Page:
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Figure 0 - Infrared LEDs are invisible to humans but visible to security cameras
Infrared LEDs are invisible to humans but visible to security cameras

Infrared light falls just below red on the light spectrum, making up the wavelengths from about 750 nanometers to about 1500 nanometers. This light cannot be seen by human eyes, but it can easily be seen by many video cameras, making it useful as a covert lighting method in night vision systems. A common example of infrared light is the medium for communication between your remote control and television set. The LED on the end of your remote sends out pulses of infrared light which is received by the infrared detector on the TV and demodulated back into data. Of course, you cannot see the pulses because they are out of our visual range, but any video camera that is not equipped with an infrared filter can see this light easily.

There are many good quality security cameras available on the market that include a low lux video camera in a weather proof housing along with an array of infrared LEDs for night vision applications. Of course, you may want to just make your own simple infrared illuminator for projects that you need to add night vision to. This can be done in a few hours with a few dollars worth of infrared LEDs. Black and white security cameras and small board cameras are particularly sensitive to infrared light. These ultra low lux cameras can usually be purchased for about $100 or less, especially from online sellers. Add 10 or more infrared LEDs, and you now have a night vision system that is better than those that were selling for thousands of dollars in the 1980s.

This project represents the most basic LED illuminator possible, and is nothing more than a series string of LEDs running from a DC power source or battery pack. You can build this infrared illuminator from a single LED and coin battery, or add as many LEDs as your power pack can handle. With 10 LEDs, you can easily light up a room for a video camera, and with 100 LEDs, you could light up your entire yard to make is seem like midday to a security camera. Our Night Vision Viewer projects also use infrared LEDs as an invisible light source.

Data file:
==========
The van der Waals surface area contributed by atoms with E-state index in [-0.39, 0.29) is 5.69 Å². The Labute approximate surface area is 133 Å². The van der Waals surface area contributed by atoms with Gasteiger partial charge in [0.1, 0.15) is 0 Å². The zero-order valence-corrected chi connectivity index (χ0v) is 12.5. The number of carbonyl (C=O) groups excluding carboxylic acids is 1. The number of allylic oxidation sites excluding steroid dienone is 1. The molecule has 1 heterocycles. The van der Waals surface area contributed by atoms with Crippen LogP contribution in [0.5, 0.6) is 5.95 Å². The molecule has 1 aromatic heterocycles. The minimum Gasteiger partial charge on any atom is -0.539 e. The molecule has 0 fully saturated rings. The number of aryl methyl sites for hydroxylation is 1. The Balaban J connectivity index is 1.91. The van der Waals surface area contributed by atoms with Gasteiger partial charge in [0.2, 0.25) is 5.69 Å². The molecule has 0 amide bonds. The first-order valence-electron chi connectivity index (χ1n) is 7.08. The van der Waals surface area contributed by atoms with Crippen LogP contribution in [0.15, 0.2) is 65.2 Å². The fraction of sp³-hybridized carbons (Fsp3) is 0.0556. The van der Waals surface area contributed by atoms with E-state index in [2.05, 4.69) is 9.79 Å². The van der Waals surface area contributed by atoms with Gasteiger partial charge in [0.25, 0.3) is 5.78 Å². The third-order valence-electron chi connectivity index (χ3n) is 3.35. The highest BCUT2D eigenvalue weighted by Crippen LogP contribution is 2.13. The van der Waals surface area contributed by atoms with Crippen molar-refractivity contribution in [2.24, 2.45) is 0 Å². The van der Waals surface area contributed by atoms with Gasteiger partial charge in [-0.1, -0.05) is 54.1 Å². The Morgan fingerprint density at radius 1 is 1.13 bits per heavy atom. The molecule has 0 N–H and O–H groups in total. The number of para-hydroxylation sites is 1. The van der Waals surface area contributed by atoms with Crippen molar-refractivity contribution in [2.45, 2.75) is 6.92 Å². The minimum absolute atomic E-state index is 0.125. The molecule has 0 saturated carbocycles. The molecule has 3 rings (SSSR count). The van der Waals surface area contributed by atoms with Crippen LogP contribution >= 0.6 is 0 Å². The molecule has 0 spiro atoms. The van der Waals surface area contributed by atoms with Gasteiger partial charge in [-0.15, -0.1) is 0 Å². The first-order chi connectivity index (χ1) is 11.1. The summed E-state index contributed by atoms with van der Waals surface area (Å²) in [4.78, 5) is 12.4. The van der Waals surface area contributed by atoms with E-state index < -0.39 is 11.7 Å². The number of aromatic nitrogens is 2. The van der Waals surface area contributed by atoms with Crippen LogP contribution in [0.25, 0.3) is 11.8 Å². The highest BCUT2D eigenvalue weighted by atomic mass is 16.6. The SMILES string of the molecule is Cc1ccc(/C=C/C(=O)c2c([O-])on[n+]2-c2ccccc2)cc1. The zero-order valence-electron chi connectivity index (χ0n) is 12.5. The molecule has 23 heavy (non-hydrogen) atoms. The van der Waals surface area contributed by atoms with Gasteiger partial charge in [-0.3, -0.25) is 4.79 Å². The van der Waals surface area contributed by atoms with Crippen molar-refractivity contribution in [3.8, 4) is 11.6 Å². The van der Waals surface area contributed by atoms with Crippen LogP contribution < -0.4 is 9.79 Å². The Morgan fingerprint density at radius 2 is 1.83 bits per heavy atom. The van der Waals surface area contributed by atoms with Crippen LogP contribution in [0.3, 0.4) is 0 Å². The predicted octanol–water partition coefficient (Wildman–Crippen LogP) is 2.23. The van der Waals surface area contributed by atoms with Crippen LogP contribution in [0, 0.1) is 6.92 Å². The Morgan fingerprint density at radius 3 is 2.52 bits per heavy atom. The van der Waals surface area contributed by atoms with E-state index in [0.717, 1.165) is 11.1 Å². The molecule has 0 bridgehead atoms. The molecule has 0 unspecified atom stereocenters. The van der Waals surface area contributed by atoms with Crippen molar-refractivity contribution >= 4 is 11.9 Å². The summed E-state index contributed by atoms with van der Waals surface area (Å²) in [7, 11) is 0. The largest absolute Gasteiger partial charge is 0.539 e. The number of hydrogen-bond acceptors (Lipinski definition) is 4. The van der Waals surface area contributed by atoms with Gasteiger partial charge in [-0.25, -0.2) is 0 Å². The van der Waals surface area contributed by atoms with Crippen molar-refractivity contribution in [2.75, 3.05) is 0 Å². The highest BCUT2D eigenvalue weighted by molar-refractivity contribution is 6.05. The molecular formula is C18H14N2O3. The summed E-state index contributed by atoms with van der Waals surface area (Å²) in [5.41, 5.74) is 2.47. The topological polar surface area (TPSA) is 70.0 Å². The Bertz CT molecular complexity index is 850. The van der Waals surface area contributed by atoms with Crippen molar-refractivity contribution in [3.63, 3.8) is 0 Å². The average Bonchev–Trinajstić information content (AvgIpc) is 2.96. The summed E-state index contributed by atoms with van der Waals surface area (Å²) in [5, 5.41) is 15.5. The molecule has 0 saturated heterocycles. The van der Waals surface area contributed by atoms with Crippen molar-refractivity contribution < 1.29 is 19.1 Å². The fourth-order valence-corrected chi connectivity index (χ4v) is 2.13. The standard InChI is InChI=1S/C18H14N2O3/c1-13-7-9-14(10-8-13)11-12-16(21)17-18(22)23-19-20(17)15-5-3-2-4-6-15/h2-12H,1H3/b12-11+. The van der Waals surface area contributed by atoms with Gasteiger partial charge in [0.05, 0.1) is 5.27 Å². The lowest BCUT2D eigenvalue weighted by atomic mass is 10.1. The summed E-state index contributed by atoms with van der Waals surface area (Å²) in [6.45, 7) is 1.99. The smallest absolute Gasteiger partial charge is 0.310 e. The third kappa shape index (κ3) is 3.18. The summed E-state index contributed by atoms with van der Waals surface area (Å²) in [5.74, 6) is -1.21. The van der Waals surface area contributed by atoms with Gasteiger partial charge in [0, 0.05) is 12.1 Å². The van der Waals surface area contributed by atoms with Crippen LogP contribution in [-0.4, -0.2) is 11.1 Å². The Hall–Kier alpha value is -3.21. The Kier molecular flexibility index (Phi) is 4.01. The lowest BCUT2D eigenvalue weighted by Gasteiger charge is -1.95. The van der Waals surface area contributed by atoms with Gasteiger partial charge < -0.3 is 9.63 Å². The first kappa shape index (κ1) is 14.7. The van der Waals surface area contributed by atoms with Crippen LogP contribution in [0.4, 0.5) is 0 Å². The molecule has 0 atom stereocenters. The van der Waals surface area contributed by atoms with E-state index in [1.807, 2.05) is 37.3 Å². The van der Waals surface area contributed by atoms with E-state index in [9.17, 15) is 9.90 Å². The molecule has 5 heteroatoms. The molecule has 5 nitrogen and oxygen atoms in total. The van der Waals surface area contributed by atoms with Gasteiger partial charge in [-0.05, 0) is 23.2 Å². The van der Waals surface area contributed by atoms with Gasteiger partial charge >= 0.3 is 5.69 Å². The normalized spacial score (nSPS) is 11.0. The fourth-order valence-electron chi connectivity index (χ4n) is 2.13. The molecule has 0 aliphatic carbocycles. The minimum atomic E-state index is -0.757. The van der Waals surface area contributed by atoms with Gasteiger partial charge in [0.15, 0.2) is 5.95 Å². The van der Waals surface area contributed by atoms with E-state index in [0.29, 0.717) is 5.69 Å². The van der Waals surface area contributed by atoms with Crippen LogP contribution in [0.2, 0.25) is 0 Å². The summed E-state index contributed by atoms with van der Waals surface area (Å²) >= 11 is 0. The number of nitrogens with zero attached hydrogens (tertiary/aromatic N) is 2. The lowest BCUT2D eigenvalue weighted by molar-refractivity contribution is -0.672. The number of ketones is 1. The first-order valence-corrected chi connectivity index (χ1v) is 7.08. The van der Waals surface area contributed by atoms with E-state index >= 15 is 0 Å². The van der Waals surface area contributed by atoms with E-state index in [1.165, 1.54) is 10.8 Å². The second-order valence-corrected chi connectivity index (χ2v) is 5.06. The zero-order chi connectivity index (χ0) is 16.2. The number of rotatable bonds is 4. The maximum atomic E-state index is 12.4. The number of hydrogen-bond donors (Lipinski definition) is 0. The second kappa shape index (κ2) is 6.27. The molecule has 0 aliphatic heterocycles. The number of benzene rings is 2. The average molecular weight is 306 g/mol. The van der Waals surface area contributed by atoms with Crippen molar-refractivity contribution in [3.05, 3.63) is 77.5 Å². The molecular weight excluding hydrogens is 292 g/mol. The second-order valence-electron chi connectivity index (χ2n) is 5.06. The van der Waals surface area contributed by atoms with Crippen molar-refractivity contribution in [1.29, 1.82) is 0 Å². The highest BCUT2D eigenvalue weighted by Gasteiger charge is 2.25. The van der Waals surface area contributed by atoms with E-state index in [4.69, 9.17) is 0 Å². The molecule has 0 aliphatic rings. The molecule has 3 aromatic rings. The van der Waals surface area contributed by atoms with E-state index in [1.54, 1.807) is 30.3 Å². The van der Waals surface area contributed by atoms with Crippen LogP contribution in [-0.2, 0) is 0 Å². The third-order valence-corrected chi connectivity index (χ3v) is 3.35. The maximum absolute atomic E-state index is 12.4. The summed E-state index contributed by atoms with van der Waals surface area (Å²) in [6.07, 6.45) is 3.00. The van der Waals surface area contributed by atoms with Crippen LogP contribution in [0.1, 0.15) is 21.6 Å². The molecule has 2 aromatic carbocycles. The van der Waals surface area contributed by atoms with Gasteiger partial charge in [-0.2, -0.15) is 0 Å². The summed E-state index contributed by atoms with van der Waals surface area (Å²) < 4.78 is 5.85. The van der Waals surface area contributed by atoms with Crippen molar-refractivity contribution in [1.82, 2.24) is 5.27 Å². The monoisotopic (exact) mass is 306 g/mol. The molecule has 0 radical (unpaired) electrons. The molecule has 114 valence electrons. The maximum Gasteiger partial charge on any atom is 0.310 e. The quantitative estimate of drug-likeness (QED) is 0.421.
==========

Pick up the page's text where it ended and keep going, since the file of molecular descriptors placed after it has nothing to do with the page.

Figure 1 - Your TV remote control communicates over an infrared light beam
Figure 1 - Your TV remote control communicates over an infrared light beam

The most basic example of infrared illumination can be found at the end of your TV remote control. This 940 nanometer infrared LED is pulsed on and off at 40 Kilohertz to transmit the control codes to the infrared light receiver in the appliance. Take a look at the LED and press the button in the remote. You will see nothing, even though the light from the LED is probably as bright as the light from a white LED keychain flashlight. Now, if you view this LED light through a monitor connected to a video camera, it will look very bright on the screen. You might also be able to see the light through the viewfinder on a camcorder, but it will become a very dull purple glow due to the infrared filters being used to correct the color balance.

There are several varieties of infrared LEDs, ranging in size, field of view, output power, and effective light color. The most commonly used infrared LEDs output 940 nanometer infrared light which is far beyond the human visual range, and fairly detectable by any non filtered video camera. There are also infrared LEDs available for the 800 to 900 nanometer range, and these are even better for use in night vision applications, but there will be an ever so slightly detectable red glow as the human eye can faintly detect this band of light. If you have seen an outdoor night vision security camera after dark, then you are probably familiar with this dull red glow. The TV remotes shown in Figure 1 all have 940 nanometer LEDS, whereas my huge collection of night vision LEDs are designed to output 850 nanometer light.

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